UPDATED: Pot left on stove caused fire at Southpoint in Amherst

Last modified: Monday, August 11, 2014
AMHERST — Officials have determined that a stove left on by tenants caused a four-alarm fire Saturday evening that heavily damaged Building 97 at Southpoint Townhouses & Apartments, displaced 54 residents and sent an Amherst police officer to the hospital where he was treated for smoke inhalation.

Fire Chief Walter “Tim” Nelson said Monday that investigators with the state Fire Marshal’s office and Amherst Fire Department determined that the fire began in Unit 97G, on the third floor next to the rear staircase, when tenants left a pot on a stove that was not turned off. Nelson said the fire then went up the wall and into the ceiling.

Dozens of residents scattered from their homes and watched as flames shot through the roof of Building 97 and a cloud of white smoke filled the sky.

“Not once have I seen something like this,” said Stephanie Coan, a resident of another building in the 182-unit complex at 266 East Hadley Road.

Scores of firefighters from 13 communities responded to help battle the blaze, which was reported at 4:55 p.m., and to provide coverage at fire stations in Amherst and Northampton. They assisted a total of 20 Amherst firefighters who were called to the scene.

The fire burned through the roof of Building 97, and its residents as well as those in three other attached buildings were evacuated. According to the Amherst Fire Department, no residents were injured.

However, three Amherst firefighters were treated at the scene for heat stress, and the Fire Department reported that a police officer was taken to Cooley Dickinson Hospital in Northampton suffering from smoke inhalation while he was assisting his partner from the building. The unnamed officer was treated and released.

Some residents left their buildings before the evacuation was ordered by authorities. Building 97 resident David Jardine said he stepped outside after smelling smoke to find flames coming from the roof. He went back inside to tell his wife, Colleen, that they needed to get out, and then returned again to get their two cats, Bear and Shirley. Since they are normally indoor cats, the Jardines kept them in their car with the windows down while firefighters fought the blaze, and were able to get them into pet carriers later in the evening.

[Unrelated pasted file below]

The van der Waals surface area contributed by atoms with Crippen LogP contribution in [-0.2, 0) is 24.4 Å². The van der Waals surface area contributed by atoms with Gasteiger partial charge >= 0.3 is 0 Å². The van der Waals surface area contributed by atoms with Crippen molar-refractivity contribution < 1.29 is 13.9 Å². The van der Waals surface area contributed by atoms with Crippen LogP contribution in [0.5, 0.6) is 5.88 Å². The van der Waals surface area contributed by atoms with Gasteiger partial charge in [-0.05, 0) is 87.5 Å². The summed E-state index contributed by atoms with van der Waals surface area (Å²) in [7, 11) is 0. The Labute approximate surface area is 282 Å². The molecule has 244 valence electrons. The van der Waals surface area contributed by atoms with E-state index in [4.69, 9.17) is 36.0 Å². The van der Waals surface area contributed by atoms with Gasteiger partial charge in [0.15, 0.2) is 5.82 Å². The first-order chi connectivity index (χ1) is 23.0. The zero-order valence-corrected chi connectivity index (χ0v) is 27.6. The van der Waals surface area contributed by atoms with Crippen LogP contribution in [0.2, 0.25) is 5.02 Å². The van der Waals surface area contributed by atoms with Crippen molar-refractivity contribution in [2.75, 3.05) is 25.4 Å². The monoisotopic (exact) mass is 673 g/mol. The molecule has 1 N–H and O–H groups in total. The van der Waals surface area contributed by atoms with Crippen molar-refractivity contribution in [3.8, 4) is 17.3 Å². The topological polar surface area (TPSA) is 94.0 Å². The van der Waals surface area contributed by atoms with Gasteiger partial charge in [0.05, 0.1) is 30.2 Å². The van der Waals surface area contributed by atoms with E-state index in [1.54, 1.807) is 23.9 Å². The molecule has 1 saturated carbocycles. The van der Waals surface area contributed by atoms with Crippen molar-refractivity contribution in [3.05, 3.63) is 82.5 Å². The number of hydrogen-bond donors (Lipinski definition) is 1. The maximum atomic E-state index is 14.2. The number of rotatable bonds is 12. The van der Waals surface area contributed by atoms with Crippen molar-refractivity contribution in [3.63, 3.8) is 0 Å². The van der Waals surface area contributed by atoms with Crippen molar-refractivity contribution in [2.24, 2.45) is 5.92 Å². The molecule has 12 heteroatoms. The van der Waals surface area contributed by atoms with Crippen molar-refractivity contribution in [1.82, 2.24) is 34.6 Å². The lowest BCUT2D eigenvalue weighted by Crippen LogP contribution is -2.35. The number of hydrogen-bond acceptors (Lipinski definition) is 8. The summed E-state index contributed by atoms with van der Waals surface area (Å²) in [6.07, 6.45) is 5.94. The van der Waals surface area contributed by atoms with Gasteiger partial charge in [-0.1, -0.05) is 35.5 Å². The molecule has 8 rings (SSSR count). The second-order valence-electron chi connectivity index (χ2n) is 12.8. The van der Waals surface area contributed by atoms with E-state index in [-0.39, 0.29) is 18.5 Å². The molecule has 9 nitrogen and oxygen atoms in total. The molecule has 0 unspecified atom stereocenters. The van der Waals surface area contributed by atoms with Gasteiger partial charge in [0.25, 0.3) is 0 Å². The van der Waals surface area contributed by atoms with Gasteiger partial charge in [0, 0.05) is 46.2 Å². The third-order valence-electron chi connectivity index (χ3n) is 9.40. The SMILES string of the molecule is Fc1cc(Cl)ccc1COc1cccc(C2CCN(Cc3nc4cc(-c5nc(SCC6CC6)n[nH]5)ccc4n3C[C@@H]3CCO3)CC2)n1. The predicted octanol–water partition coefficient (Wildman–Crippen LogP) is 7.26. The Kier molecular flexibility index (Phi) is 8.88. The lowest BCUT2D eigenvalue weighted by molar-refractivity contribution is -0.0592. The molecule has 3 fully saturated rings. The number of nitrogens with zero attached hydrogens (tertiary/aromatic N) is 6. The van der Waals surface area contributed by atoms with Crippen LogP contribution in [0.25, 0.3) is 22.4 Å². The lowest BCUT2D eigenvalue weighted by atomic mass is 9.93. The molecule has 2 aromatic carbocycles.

“We hope nobody calls our house looking for us,” Colleen Jardine said. She said she had been working on a crocheting project when the fire broke out.

Benjamin Durfee, who graduated from the University of Massachusetts this spring, said he left his apartment in Building 95 before it was evacuated. He said he was at home when he noticed what “smelled like a campfire,” and looked outside to see smoke coming from the building. At that point, he packed a small bag, and put his cat, Whitacre, in a pet carrier before leaving.

Once he got out, he said, authorities did not allow him back inside. He sat on the grass by the Southpoint tennis courts with fellow residents and Whitacre, who rested calmly in his carrier among some towels.

On Sunday, residents of the evacuated buildings returned to gather belongings that could be salvaged from inside. Police officers looked on to prevent theft. Items on the lawn included a mattress, a mirror, a plant and some chairs.

Colin Buley, a resident of Building 97 and a senior at Hampshire College, was among those loading items into vehicles early Sunday evening. He said he has been assigned to stay in Building 109, where there are vacant apartments.

Most of the items in his unit had water damage as opposed to fire damage, he said, but some of his furniture now has a strong odor of smoke. He has not yet been able to test his electronics, he said.

The night before, he had been mostly worried about his cat, Willow, who was inside at the time of the fire. At around 10:30 p.m. Saturday, he recalled, a firefighter escorted him into his unit, where he found Willow alive under a bed. She is now staying with his family, he said.

Early Saturday evening, fire trucks from surrounding communities poured into Southpoint, which is off Route 116 south of downtown. By the time the fire was brought under control at 7:45 p.m., firefighters from Amherst, Northampton, Easthampton, Hadley, Belchertown, Pelham, South Hadley, Shutesbury, Leverett and the Westover Air Reserve Base in Chicopee were all at the scene.

Coan, who has lived at Southpoint for six years, said she has heard of similar incidents happening in large cities, but “never in Amherst.” Her building was not among those evacuated.

Other residents did not notice anything was wrong until they were evacuated. Building 99 resident Jamie Kimmel, a junior at UMass, said she learned of the fire when a police officer knocked on her door and told her she needed to get out.

Just before 8:30 p.m., residents from the evacuated apartments filed into the rental office at Southpoint to sort out housing and transportation for the night.

Red Cross volunteers also responded to offer assistance in finding housing for the 36 displaced families, which consist of 46 adults and eight children.

The Red Cross has given emergency funds to 18 of the displaced families for expenses such as food and transportation, according to a statement from the organization issued on Sunday. Five families received funds for hotel stays. Others found shelter with friends and family or in other units within the complex.

Southpoint Townhouses & Apartments is owned by Ronex Corp. Staff at the Southpoint Rental Office refused to comment or provide further information Sunday afternoon.

Gena Mangiaratti can be reached at gmangiaratti@gazettenet.com.